Total Rating: 
September 29, 2017
November 20, 2017
Florida State University - Asolo Conservatory
Theater Type: 
Florida State University Center for the Performing Arts - Cook Theater
Theater Address: 
5555 North Tamiami Trail
Running Time: 
45 min
Tyler Dobrowsky adapting William Shakespeare
James Dean Palmer

Publicity has it that “Julius Caesar endures as a provocative examination of personal responsibility against the backdrop of great political consequences.” That may be true of Shakespeare’s play, but Tyler Dobrowsky’s adaptation for FSU/Asolo Conservatory’s touring production is mainly a story of a murder to gain the kind of power sought on Wall Street in the 1980s.

The opening set makes clear that a lot of liberties have been taken both with Shakespeare’s play and with historical fact. Office workers and politicians and Caesar himself are shouting behind a banner screen of Caesar and his words “I came, I saw, I conquered” (not in the original Latin). Weren’t the referenced wars in Gaul as much as 14 years before his murder soon taking place on stage?

Andrew Bosworth is smirkingly imposing as Caesar in a white business suit seen surrounded by “workers” who are hard to tell apart until their names are given and some even afterward. (Women take several of the office men’s parts, and tall Colleen Lafeber as Cinna wears stiletto heels that weren’t big in the ‘80s.) From the moment of his first appearance on the “outside” of the office crowd, Nolan Hennelly’s impressively vicious Cassius is the one to watch throughout.

Anthony J. Hamilton speaks with political fervor as Brutus but doesn’t seem aggressive enough to have been a battlefield leader, as he will soon, under other circumstances, try to be. Aleksadr Krapivkin’s Mark Anthony seems mild mannered enough to get the funeral speech gig but perhaps too much so away from the body.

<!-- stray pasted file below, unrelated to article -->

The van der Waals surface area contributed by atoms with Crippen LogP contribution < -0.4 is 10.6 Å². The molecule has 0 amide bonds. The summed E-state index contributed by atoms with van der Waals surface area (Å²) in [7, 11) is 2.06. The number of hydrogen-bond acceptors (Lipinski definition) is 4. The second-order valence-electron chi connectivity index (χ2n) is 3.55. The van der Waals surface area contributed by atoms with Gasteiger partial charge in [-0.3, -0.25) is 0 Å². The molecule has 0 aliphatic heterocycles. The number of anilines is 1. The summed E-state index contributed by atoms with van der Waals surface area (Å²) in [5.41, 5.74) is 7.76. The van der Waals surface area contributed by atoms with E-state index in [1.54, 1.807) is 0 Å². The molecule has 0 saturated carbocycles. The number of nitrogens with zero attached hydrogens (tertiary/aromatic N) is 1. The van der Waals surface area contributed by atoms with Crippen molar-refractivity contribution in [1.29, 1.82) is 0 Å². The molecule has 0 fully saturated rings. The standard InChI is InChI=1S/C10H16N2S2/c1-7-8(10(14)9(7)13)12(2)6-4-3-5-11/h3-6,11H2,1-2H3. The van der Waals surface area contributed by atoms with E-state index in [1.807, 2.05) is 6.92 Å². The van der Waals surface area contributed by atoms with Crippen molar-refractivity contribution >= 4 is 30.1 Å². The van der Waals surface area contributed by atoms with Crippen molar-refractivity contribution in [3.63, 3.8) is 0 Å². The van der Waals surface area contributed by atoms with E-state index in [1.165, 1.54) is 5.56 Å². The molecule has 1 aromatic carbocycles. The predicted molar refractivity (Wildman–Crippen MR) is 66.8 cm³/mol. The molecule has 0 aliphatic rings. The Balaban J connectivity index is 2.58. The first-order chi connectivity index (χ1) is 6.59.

Amy Helms impresses giving Calpurnia a different character than her Titinius. Kedren Spencer is a proper Casca, as is Mary Ellen Everett making an easy switch from Portia to Octavious.

Dustin Babin importantly speaks with urgency as Decius. Christopher Carlson makes Lucius a notable conspirator.

James Dean Palmer’s vigorously directed production uses immersive techniques to advantage. He is aided mightily by the professional sound (often of thunder) and lighting. Costumes, even when only the backs are shown, do heavy duty appreciably.

I think students will enjoy this adaptation of Shakespeare, but I hope it’s not a substitute for reading, understanding, and even liking the original. If I were teaching the play, I’d use the performance of the adaptation to have students compare the two versions. I think the best students would be able to point out why a dumbed-down version of Shakespeare’s play is no more contemporary than his. And probably more effective, when understood.

Dustin Babin, Andrew Bosworth, Christopher Carlson. Anthony J. Hamilton, Amy Helms, Nolan Hennelly, Aleksandr Krapivkin, Colleen Lafeber, Amber Lageman alt. with Mary Ellen Everett; Kedren Spencer, Wes Talman
Set/Properties: Marlene Marotte Whitney; Costumes: Dominique Fawn Hill; Sound: Matthew Parker; Lighting: Ethan Vail; Movement: Myah Shein; Vocal Coach: Patricia Delorey; Dramaturg: Paul Adolphsen; Production Mgr.: Vic Meyrich; Stage Mgr.: Matthew Brooks
This 8th annual touring production is designed especially to take to schools with 57 performances booked to show to estimated 15,000 audience members.
Marie J. Kilker
Date Reviewed: 
September 2017